Thursday, July 25, 2019

Four Saved Links

These were saved consecutively in September 2017 and all involve the same topic: IQ, including Richard Feynman's supposedly only above-average score. I just wrote about spatial intelligence, which is not formally tested as often or as well at school, and it may be that Feynman hit a ceiling on that but did not top out on other subtests, depressing his overall score a bit. That would also make my scores look better than they should. That makes sense to me, as I always felt they were a little higher than what my personal experience would suggest.  My numbers suggest I should almost never encounter people significantly smarter than myself, but I meet them all the time. I do look for them, but still.

You can get a deep dive on the subject of IQ here, especially if you follow the links.

Feynman, Schwinger, and Psychometrics. This is from Steve Hsu's Information Processing site, when he was still teaching physics at Oregon.  He is now at Michigan State as an administrator of (checks DuckDuckGo) of research and graduate studies.

Scott Alexander trying to get people to calm down. Slate Star Codex usually does first-class work. Quote: "So I want to clarify: IQ is very useful and powerful for research purposes. It’s not nearly as interesting for you personally." Amen and amen.

A Polymath Physicist on Richard Feynman's "Low" IQ and Finding Another Einstein. Steve Hsu again. Some of the same information, but mostly different.

Flynn Flips:  IQ Tests Do Matter. The "Flynn Effect" has been an uncomfortable array of data over the years for those who see genetics as the dominant driver of intelligence, as I do.  It does go against conclusions we might draw from other research, but it must be accounted for if we want to understand what is really happening.  Steve Sailer partly reconciled the two viewpoints over a decade ago. I probably should look around and see if there are any major changes over the last decade or so.  I do know that BGI (that's Steve Hsu again) has begun to uncover specific SNPs associated with increased IQ - about 50, last I heard - and as predicted, they each seem to have a tiny effect.  There is no collection of "you're really smart" genes out there.  Last I heard.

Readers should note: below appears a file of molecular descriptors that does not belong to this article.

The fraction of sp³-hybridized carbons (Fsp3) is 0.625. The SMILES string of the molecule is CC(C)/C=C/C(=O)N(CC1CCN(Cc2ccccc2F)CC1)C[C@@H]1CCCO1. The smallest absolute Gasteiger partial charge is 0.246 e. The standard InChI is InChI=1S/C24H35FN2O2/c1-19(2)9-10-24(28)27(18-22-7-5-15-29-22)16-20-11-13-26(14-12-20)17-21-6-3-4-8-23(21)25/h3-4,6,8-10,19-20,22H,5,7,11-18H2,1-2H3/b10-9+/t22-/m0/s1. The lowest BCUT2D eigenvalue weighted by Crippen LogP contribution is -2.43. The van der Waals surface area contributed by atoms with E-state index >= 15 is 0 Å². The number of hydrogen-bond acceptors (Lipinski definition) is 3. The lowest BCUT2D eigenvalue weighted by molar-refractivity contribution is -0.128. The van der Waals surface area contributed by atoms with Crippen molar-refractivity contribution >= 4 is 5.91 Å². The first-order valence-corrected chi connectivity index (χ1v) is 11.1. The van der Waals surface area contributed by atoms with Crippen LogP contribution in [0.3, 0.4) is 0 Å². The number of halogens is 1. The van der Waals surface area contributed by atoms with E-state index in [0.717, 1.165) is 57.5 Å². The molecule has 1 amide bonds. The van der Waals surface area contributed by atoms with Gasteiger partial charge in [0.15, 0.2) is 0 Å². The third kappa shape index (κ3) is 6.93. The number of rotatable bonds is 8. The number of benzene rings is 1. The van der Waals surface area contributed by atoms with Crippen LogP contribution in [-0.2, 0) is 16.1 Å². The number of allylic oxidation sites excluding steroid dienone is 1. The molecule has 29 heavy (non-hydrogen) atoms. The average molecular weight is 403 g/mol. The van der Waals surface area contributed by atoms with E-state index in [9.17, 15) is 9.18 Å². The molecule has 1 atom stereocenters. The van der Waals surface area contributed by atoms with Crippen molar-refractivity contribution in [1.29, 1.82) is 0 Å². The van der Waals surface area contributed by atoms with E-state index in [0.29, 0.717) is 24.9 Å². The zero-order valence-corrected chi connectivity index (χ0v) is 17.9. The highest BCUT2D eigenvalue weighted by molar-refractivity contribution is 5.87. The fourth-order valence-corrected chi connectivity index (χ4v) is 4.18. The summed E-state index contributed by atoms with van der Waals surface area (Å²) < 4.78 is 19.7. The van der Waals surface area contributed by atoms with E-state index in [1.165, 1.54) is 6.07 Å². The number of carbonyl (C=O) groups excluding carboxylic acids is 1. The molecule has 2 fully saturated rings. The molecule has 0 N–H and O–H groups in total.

David Foster said...

Okay, if we take the farm laborer (in the Flynn Effect link) and compare him with, say, a literate mechanic in 1920, then clearly the mechanic gets more mental stimulation in a variety of ways.

But if we compare the 1920 mechanic with a 2019 fast food worker who is a high school graduate, the answer isn't so obvious. The mechanic has to do serious cause-and-effect thinking to diagnose and fix problems, and he also reads the newspaper, if only the sports and crime sections and the comics--and likely much more.

Whereas our current equivalent has no real need to think on the job comparable to that of the earlier mechanic; his job has been thoroughly Taylorized. And in many cases his K-12 education would not have given him much mental stimulation, either.

Assistant Village Idiot said...

I agree about it as better slow thinking, and that it is abstract and therefore more difficult. But the modern teenager has to think very fast as a fast-food worker. Not everyone can do it. I long-ago wrote about the phenomenon after visiting Europe, and noticing that the adults did not have the decision-making capability of American teenagers.

Urban environments seem to be more stimulating, and when correcting for race, those kids seem to do just a touch better. I really wish that were not true, and there may easily be a genetic factor or selection bias in those results.

BTW, the Romanians seem to have adjusted to making decisions for themselves, especially the young. I would still put American teenagers up against European teenagers in the workforce, however, except maybe the Scandinavians, whose work culture is intense.

This will come up again when I post my "most-visited posts" and get to the Education pieces.

RichardJohnson said...

A Polymath Physicist on Richard Feynman's "Low" IQ and Finding Another Einstein. Steve Hsu again. Some of the same information, but mostly different.

Which basically says that Feynman tested off the charts in math,but wasn't very good at verbal. I had a similar lab partner. He took Physical Chemistry and Organic Chemistry at the same time- VERY demanding courses, and aced them both. Not many can do that. But his writing skills were not good. I spent a lot of time correcting his lab report writing.

Texan99 said...

Once someone achieves great things, there's no longer much use talking about how to calculate his theoretical potential for achieving great things. If the calculated potential doesn't match the achievement, all it tells us is that our tests are flawed or incomplete, though they may be very useful statistically.